THE LAW Society is setting up a system for on-going consultation with franchise-holders as practitioners debate whether or not to set up a break-away association.
Birmingham solicitor Graham McGrath is floating the idea of an independent organisation to represent the interests of franchised firms.
“Clearly the interests of those who are not franchised may be very different from those who are franchised,” says McGrath, whose firm McGrath & Co has been awarded contracts in seven areas.
“I cannot see how the Law Society can hold both sides together in the long term,” he adds.
McGrath, a key player in the Legal Aid Board's franchise pilot scheme, is looking to gauge reaction to his idea among fellow franchise-holders before taking it further.
But Russell Wallman, the society's head of professional policy, denies any conflict of interest. He says the society will continue to work to get “the best arrangements for practitioners across the board”.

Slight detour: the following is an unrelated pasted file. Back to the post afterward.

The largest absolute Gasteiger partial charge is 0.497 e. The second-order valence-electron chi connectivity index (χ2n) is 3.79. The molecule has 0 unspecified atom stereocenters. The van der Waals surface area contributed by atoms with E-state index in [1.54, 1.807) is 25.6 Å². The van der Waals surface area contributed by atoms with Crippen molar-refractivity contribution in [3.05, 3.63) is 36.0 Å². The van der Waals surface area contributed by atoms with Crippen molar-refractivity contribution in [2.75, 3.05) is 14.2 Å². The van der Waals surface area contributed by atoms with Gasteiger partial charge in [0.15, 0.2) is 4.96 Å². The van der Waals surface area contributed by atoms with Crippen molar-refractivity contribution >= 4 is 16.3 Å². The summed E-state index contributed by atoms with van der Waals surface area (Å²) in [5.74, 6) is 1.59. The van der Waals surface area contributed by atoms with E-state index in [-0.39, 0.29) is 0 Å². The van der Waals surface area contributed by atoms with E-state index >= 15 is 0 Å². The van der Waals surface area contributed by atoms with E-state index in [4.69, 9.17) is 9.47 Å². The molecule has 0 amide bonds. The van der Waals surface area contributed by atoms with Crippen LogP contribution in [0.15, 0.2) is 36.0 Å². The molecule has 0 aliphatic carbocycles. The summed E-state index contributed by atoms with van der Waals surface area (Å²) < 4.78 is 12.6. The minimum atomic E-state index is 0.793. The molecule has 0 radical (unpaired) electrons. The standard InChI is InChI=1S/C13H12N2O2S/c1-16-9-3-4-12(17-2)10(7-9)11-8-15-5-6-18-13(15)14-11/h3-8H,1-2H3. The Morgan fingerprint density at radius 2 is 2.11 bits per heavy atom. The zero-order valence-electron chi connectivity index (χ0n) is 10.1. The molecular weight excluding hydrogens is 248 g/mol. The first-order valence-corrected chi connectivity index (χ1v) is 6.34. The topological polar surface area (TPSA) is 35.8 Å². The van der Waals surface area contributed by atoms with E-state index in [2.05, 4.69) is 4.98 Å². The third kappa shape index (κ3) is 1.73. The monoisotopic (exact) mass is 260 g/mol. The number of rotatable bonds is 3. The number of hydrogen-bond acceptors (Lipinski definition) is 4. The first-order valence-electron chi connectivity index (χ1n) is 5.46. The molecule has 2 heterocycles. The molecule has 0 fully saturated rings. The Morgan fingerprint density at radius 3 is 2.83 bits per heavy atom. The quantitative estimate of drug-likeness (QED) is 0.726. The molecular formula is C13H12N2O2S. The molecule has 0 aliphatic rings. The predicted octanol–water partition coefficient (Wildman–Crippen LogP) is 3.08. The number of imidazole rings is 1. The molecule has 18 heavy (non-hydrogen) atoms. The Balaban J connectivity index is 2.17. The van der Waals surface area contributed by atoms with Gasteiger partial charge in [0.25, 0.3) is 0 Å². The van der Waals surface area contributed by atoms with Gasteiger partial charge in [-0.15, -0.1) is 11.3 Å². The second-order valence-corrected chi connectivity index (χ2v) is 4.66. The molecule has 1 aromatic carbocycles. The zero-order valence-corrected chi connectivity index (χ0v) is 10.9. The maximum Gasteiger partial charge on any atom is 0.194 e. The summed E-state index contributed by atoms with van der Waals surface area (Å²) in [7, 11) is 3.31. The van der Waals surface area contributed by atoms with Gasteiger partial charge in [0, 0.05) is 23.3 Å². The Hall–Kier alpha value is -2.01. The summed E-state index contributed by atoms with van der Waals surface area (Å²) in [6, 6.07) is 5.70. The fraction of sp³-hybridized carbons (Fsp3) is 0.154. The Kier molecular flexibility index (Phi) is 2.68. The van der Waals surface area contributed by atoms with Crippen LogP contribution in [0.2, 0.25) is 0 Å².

In addition, the society will then try to obtain the best incentives for franchise-holders, he says.
“If franchise-holders want some kind of support group similar to other special interest groups that is a matter entirely for them, but what we have got to ensure is that we have good arrangements in place ourselves for hearing their views,” Wallman adds.
The society is following up the council's call in July for on-going consultation with franchise-holders, by setting out proposals for a “franchising users group”. It is also likely that a national franchising forum will be organised later this year for delegates selected by the existing network of franchise co-ordinators.
Brian Harvey, policy officer with the board, confirms the fact that about half of the contracts awarded on 1 August have been signed and returned so far.
The board has received about 30 new applications, but more are expected with the end of the holiday season.